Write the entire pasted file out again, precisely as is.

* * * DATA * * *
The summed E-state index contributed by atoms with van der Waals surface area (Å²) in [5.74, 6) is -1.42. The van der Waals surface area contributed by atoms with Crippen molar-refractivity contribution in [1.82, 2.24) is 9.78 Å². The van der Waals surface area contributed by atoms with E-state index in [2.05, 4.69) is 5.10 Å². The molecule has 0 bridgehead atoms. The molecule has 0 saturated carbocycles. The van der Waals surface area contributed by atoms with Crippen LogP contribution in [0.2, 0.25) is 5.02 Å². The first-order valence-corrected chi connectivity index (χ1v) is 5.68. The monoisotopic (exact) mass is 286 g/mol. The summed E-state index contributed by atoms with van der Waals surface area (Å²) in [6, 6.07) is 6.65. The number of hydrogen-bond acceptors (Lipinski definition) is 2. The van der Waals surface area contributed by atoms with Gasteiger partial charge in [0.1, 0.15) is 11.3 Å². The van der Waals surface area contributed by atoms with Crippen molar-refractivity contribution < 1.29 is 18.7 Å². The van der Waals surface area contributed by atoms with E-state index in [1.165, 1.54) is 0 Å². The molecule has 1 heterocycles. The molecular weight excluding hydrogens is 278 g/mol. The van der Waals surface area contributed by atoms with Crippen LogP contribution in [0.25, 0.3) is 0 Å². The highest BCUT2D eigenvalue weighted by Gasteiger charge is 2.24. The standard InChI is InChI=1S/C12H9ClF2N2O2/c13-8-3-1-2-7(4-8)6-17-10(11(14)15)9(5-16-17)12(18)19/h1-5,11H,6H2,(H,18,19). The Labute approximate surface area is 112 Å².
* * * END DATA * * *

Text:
The summed E-state index contributed by atoms with van der Waals surface area (Å²) in [5.74, 6) is -1.42. The van der Waals surface area contributed by atoms with Crippen molar-refractivity contribution in [1.82, 2.24) is 9.78 Å². The van der Waals surface area contributed by atoms with E-state index in [2.05, 4.69) is 5.10 Å². The molecule has 0 bridgehead atoms. The molecule has 0 saturated carbocycles. The van der Waals surface area contributed by atoms with Crippen LogP contribution in [0.2, 0.25) is 5.02 Å². The first-order valence-corrected chi connectivity index (χ1v) is 5.68. The monoisotopic (exact) mass is 286 g/mol. The summed E-state index contributed by atoms with van der Waals surface area (Å²) in [6, 6.07) is 6.65. The number of hydrogen-bond acceptors (Lipinski definition) is 2. The van der Waals surface area contributed by atoms with Gasteiger partial charge in [0.1, 0.15) is 11.3 Å². The van der Waals surface area contributed by atoms with Crippen molar-refractivity contribution < 1.29 is 18.7 Å². The van der Waals surface area contributed by atoms with E-state index in [1.165, 1.54) is 0 Å². The molecule has 1 heterocycles. The molecular weight excluding hydrogens is 278 g/mol. The van der Waals surface area contributed by atoms with Crippen LogP contribution in [0.25, 0.3) is 0 Å². The highest BCUT2D eigenvalue weighted by Gasteiger charge is 2.24. The standard InChI is InChI=1S/C12H9ClF2N2O2/c13-8-3-1-2-7(4-8)6-17-10(11(14)15)9(5-16-17)12(18)19/h1-5,11H,6H2,(H,18,19). The Labute approximate surface area is 112 Å².